Support Skift’s Independent JournalismMake a Contribution Now
Chinese President Xi Jinping said pollution was Beijing’s biggest challenge as thick smog blanketing northern China began to clear after seven straight days at hazardous levels.
Xi called preventing air pollution the “most prominent” problem Beijing faces, according to a report on China National Radio, as pollution dropped to “very unhealthy” levels from “hazardous,” according to a U.S. Embassy monitor.
The lingering pollution in China’s capital renewed questions about the government’s determination to address environmental damage that’s accompanied three decades of double- digit economic growth. The issue will likely feature in discussions as Chinese leaders gather for an annual meeting of the national legislature next week.
The concentration of PM2.5, the small particles that pose the greatest risk to human health, dropped to 188 at 6 p.m. from above 500, or “beyond index,” earlier today, according to the U.S. Embassy pollution monitor. The World Health Organization recommends day-long exposure levels of less than 25, and the last time PM2.5 dropped below 150 in Beijing was Feb. 19.
Xi said yesterday Beijing’s main task is cutting levels of PM2.5, and the city should ease its reliance on coal and reduce vehicle use, according to China Central Television. Also yesterday, Xi visited a busy shopping street in Beijing, drawing comments from Chinese Internet users for not wearing a face mask despite the smog.
“Breathe together, share a common fate,” Beijing News wrote on its microblog when it posted photos of the mask-less Xi.
In efforts to address the smog, China’s National Energy Administration will push for upgrading fuel products, reducing coal usage and strengthening coal quality management to control pollution, according to a statement on the administration’s website today.
It also plans to boost the use of natural gas this year and speed up solar, wind and geothermal use to diversify away from coal, according to the statement.
The U.S. Embassy’s pollution monitor said the Air Quality Index in the city exceeded 150 on 26 of the last 31 days. The Xinhua News Agency said on its official Twitter account that Beijing would lift a heavy pollution alert tomorrow as a cold front approached.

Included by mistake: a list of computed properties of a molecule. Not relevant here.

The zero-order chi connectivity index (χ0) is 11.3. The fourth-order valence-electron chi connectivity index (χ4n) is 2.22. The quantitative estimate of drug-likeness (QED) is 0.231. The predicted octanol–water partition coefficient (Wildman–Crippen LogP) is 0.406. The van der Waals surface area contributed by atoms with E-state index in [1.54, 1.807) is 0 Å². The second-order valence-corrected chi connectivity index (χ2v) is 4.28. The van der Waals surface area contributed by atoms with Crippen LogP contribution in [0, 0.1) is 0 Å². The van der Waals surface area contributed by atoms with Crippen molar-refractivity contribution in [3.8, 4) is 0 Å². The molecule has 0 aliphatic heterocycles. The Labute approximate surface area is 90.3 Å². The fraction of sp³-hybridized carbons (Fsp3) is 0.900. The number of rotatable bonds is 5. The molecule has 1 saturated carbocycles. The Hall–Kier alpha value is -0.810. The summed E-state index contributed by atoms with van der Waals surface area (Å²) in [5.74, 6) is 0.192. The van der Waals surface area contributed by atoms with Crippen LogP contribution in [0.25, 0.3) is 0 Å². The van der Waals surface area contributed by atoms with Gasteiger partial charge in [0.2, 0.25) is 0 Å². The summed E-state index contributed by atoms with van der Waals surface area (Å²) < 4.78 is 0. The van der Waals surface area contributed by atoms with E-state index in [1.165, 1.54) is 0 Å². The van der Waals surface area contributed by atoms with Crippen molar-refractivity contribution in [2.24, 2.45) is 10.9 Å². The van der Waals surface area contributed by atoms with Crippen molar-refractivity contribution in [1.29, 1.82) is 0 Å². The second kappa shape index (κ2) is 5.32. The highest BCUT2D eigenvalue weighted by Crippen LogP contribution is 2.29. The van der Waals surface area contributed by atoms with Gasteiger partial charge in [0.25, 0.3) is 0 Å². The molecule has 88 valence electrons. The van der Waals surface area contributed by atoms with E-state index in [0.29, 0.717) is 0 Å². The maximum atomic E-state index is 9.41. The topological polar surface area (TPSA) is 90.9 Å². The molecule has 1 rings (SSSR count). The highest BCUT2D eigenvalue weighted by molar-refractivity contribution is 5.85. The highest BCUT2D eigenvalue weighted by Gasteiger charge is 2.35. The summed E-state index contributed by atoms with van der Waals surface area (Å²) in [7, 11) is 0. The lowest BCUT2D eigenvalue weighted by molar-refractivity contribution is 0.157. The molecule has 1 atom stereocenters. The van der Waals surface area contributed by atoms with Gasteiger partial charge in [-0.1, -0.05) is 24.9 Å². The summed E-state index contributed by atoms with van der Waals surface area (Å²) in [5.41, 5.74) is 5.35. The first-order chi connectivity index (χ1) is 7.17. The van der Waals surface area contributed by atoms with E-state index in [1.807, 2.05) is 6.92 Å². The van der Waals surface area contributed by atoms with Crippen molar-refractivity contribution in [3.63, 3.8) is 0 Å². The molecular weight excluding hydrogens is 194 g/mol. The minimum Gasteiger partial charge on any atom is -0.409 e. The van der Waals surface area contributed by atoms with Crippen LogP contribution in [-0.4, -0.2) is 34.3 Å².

“Being in Shanghai, the best thing I can say is thank God I’m not in Beijing,” said J. Paul Beddie, a Shanghai-based vice president at management consulting firm Genpact Asia Pacific. “Fifteen to twenty years from now you’ll probably see a spike in various diseases and health care issues you’ll tie back to this period in Chinese development. All great economies have gone through it.”
Smog here is now at an “unbearable stage,” the government’s top climate-change adviser, Li Junfeng, said Feb. 23. That statement followed a Shanghai Academy of Social Sciences report that said Beijing, was “barely suitable” for living.
The conditions in Beijing were similar to those the city saw before the meeting of the legislature last year, when concentrations of PM2.5 rose to 469, according to the Beijing government.
“It is very significant what we are seeing in Beijing at the moment,” World Travel & Tourism Council President David Scowsill said in an interview with Bloomberg Television. “Because it’s live and it’s out there and it’s on the front page of the news, if that stays there and they don’t manage the situation, then in a period of three to four weeks they will see a lot of cancellations, particularly people from Asia.”
In a bid to fight Beijing’s pollution, 147 industrial companies have cut or suspended production, the Xinhua News Agency reported, citing the Beijing Municipal Economic and Information Commission. In Liaoning and Shandong provinces, visibility fell to less than 50 meters and expressways were closed, Xinhua said.
Penny Peng and Gregory Turk, with assistance from Feiwen Rong in Beijing. Editors: Nicholas Wadhams, Andrew Davis.
To contact Bloomberg News staff for this story: Penny Peng in Beijing at firstname.lastname@example.org; Gregory Turk in Shanghai at email@example.com. To contact the editor responsible for this story: Nicholas Wadhams at firstname.lastname@example.org.